talk about the issues about which people are upset. We wanted to provide
space for people to engage in a more productive dialogue about how to
resolve our disagreements and frustrations. It is unfortunate that this
did not happen because people shut down the entire talk.

We would like to thank the organizers of this event for standing on
principle. It would have been much easier for them to cave under the
pressure of coercive threats than to move forward with the presentation.
Their willingness to foster a dialogue, rather than run from politically
complicated issues was heartening and reassuring during an otherwise sad
and stressful time.

Audience member report 12.May.2014 11:27

Penseur

Saturday, I tried to attend a panel presentation at the PSU Law and Disorder Conference. The talk would have included information about informers, infiltrators and provocateurs and ideas about how social movements can protect themselves.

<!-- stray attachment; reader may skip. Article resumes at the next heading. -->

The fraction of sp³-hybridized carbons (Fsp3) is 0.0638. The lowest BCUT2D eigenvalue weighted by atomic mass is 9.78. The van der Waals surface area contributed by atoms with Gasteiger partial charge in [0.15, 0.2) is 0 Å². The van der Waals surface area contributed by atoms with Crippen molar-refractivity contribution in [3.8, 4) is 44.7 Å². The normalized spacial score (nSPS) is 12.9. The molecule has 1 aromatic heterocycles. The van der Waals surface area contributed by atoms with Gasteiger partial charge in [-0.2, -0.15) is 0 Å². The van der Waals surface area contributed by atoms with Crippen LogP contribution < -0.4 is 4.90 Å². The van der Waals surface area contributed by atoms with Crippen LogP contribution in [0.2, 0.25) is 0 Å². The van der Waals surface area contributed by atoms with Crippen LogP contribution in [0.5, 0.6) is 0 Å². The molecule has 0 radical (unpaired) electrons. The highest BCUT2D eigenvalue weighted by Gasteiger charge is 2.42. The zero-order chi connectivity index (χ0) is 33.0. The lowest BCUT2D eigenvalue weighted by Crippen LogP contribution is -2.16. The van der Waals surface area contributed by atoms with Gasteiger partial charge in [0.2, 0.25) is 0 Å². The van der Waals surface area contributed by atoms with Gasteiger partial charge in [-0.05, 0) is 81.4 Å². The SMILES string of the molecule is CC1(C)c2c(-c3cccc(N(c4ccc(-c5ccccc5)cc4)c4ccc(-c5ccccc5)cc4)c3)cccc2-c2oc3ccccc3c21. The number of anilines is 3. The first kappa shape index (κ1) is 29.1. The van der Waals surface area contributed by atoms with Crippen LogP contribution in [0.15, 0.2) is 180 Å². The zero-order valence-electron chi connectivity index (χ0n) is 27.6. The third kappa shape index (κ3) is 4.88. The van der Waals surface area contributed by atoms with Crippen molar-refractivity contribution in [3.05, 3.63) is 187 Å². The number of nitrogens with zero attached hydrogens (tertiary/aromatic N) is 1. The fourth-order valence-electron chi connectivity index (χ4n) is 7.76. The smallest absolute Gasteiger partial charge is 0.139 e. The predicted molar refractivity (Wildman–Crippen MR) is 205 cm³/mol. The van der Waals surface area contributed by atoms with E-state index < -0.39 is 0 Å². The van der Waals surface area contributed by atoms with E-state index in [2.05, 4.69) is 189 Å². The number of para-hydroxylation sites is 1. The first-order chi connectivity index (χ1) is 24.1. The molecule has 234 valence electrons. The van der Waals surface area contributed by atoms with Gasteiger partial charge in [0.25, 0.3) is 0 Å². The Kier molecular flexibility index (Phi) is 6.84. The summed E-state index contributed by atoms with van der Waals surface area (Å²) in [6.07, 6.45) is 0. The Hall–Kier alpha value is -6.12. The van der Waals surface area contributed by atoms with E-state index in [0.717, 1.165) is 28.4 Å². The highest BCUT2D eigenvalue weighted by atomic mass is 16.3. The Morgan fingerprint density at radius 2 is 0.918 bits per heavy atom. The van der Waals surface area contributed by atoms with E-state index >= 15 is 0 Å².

As I opened the door to the second floor, in the PSU Smith building, I was wondering where room 238 was. I didn't have to look at all because I immediately heard angry shouting -- and since one of the panelists had mentioned that certain people might try to disrupt the discussion I followed the shouting. Sure enough there sat the panelists, someone at a microphone, some of the audience sitting and several people - it seemed mostly young women - stood, shouting angrily.

I was not one of panelists and while I knew one of them, I was not the person's close personal friend, and still I felt as if I had walked into an attack. The shouting included statements such as: "We will not be silenced!" and continued at loud volume despite the person at the mike trying to calm things down. I felt tears spring to my eyes as once again I realized that activists will never gain ground when such infighting occurs.